I normally wouldn't go into this much detail except it's we all got an email from the highest ranking person in our dept whose name I know (might be a VP?) announcing any of us might win a lunch with him by downloading some app that "Turns Your Employees Into Brand Advocates" (it hooks into their social media accounts) and accumulating views/shares/likes for points

Created an account at cybre.space, will probably be moving this account's posting / following to there

πŸ‘Ύ @octopus@cybre.space πŸ‘Ύ

They version builds as "snapshot" releases, set in the project manifest (not by commit or teamcity build), so two builds w/ identical versions can have different code. There's no actual way to check *which* v22-SNAPSHOT your build is depending on - it's usually the most recent one, but they're also cached for a period of time. So if you push a fix & still see an error, it could be your fix was bad & it could be that trying again eight more times will make it work

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we spent an hour+ attempting to deploy all our stuff to the test environment before running into this

there are 5 repositories. Each has at least a "Standard Build" in TeamCity (but none are automatic.) Two of these standard builds upload a snapshot build to our Artifactory server. The other three are decoys; they each have a set of manual builds that deploy to Artifactory, and *another* set of manual builds that pull from Artifactory onto the test application server. We cannot modify these.

today I renamed a private field in one library, & another project utterly broke, at runtime - failed to initialize, but continued to run the (nonfunctional) webserver anyway (i.e., tests pass & it starts up fine - which I checked when I made the change)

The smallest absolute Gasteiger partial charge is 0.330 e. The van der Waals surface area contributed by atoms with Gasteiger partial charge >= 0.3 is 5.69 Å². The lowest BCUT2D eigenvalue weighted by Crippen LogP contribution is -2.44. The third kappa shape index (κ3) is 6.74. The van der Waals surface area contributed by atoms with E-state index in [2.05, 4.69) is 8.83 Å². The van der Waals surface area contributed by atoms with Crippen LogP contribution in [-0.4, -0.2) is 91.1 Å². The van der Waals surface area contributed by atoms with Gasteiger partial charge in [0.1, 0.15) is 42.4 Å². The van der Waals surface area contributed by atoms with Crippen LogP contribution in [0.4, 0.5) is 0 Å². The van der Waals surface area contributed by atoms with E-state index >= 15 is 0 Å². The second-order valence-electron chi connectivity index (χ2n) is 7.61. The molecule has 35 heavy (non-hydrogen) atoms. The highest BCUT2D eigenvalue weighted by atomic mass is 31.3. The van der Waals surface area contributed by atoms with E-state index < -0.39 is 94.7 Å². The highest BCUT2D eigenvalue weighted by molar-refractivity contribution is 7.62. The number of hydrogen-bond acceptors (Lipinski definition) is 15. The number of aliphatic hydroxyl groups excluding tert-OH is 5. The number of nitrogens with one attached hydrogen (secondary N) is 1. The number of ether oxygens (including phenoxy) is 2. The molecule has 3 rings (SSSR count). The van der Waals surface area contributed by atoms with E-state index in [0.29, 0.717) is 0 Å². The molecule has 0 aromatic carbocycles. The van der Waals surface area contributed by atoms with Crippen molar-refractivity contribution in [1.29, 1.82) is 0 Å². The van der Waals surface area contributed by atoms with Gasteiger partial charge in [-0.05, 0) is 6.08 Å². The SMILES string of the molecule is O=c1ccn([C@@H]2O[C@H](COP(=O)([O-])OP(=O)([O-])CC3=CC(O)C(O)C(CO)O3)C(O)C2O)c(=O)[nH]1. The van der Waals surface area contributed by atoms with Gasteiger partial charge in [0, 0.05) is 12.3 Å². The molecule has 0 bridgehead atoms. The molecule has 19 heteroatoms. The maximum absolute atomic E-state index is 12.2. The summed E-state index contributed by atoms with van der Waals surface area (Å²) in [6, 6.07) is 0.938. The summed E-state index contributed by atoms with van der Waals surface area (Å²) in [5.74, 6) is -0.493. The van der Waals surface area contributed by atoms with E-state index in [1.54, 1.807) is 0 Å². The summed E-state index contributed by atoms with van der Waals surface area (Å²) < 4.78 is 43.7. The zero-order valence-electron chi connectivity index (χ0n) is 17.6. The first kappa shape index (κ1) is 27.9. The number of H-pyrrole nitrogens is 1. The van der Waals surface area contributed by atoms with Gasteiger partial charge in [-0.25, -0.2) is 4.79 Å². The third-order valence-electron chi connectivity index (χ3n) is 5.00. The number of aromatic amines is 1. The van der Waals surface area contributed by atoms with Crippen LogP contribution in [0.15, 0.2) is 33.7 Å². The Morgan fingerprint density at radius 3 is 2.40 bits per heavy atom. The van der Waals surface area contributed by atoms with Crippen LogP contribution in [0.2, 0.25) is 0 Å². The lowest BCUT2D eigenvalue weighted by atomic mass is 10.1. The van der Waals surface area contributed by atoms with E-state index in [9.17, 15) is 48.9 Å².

because of an xml config

added by another team, & merged into release

which we didn't realize existed

because it doesn't actually configure anything

me: blargh dealing with bad code is demoralizing

brain: what if you started your own hobby project & filled it with Good Code instead

me: that's horrifying

google phone setup for the googlephobic, step 1: disable wifi password sync without entering a wifi password

One thing I miss from the JavaScript ecosystem is the total profusion of unit testing frameworks. Java seems to have JUnit & not seeing much evidence people look beyond that

Hoping there's some more options in Kotlin (seen KotlinTest, not super excited about that from the one old blog post I read about it)

Kotlin seems nice but idk that it's different enough, structurally, from Java to be worth writing a practice android app

Today I think I'll set up my phone, clean my room, & if I have any time left over (prly won't…) I'll start hacking on more Haskell exercises/sandboxy stuff

orrrr I could implement that one complex card game that I wanted to do last year but I feel like that will be difficult…

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have some ideas for a CYOA thing or a game of some sort but I don't necessarily want to do Game Design

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My new phone (Android) should arrive tomorrow, and I want to get more comfortable with Kotlin for work

so the obvious thing to do is to install Android Studio and & start making an android app in kotlin

But there isn't anything in particular I want to build?

imo the most (?) important thing needed to be good at programming is the ability to be more precise than "it doesn't work."

I hope I'm dealing w/ this in a positive, constructive way w/o coming across as impatient/frustrated/condescending

Starting to understand the why's behind some of the questionable coding practices, too; there's a few ppl who really, really go out of their way to avoid typing - because they aren't touch typists. They always start by finding a block of code to copy and paste, even if it isn't all that similar to the code they need to write, then modify it (preferring to add rather than delete) until it works.

It's also good for spreading keyboard shortcuts - having easy access to "extract variable" and especially "extract method" really does change the way you code.

one benefit of mob programming is that it forces/enables me to talk to the rest of the team about unit tests, what makes a good test case, what are we *actually* trying to verify with each test, etc

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